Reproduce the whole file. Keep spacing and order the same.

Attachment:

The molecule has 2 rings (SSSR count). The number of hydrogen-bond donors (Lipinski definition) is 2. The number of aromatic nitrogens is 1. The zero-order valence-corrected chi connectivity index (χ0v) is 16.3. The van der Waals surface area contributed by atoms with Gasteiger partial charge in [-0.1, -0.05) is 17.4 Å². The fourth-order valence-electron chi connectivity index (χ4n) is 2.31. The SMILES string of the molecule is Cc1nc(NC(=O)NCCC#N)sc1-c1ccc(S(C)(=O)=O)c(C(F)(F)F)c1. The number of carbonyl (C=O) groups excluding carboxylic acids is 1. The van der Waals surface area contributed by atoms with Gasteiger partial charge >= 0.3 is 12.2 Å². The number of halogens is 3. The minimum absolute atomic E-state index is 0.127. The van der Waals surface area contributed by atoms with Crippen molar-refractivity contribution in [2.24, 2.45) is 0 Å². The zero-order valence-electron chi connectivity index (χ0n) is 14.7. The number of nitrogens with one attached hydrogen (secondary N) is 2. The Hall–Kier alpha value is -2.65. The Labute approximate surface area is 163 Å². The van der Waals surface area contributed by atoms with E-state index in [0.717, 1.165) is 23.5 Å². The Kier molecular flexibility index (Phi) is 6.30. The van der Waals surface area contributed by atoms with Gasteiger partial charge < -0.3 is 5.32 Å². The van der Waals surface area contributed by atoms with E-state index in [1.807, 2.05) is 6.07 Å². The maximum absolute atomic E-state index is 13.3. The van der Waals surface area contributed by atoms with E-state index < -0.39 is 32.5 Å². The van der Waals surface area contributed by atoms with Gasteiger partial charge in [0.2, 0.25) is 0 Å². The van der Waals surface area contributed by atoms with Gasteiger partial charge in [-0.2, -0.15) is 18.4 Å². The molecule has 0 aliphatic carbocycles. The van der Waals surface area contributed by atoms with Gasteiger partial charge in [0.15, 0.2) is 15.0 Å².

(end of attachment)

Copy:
The molecule has 2 rings (SSSR count). The number of hydrogen-bond donors (Lipinski definition) is 2. The number of aromatic nitrogens is 1. The zero-order valence-corrected chi connectivity index (χ0v) is 16.3. The van der Waals surface area contributed by atoms with Gasteiger partial charge in [-0.1, -0.05) is 17.4 Å². The fourth-order valence-electron chi connectivity index (χ4n) is 2.31. The SMILES string of the molecule is Cc1nc(NC(=O)NCCC#N)sc1-c1ccc(S(C)(=O)=O)c(C(F)(F)F)c1. The number of carbonyl (C=O) groups excluding carboxylic acids is 1. The van der Waals surface area contributed by atoms with Gasteiger partial charge >= 0.3 is 12.2 Å². The number of halogens is 3. The minimum absolute atomic E-state index is 0.127. The van der Waals surface area contributed by atoms with Crippen molar-refractivity contribution in [2.24, 2.45) is 0 Å². The zero-order valence-electron chi connectivity index (χ0n) is 14.7. The number of nitrogens with one attached hydrogen (secondary N) is 2. The Hall–Kier alpha value is -2.65. The Labute approximate surface area is 163 Å². The van der Waals surface area contributed by atoms with E-state index in [0.717, 1.165) is 23.5 Å². The Kier molecular flexibility index (Phi) is 6.30. The van der Waals surface area contributed by atoms with Gasteiger partial charge < -0.3 is 5.32 Å². The van der Waals surface area contributed by atoms with E-state index in [1.807, 2.05) is 6.07 Å². The maximum absolute atomic E-state index is 13.3. The van der Waals surface area contributed by atoms with E-state index < -0.39 is 32.5 Å². The van der Waals surface area contributed by atoms with Gasteiger partial charge in [0.2, 0.25) is 0 Å². The van der Waals surface area contributed by atoms with Gasteiger partial charge in [-0.2, -0.15) is 18.4 Å². The molecule has 0 aliphatic carbocycles. The van der Waals surface area contributed by atoms with Gasteiger partial charge in [0.15, 0.2) is 15.0 Å².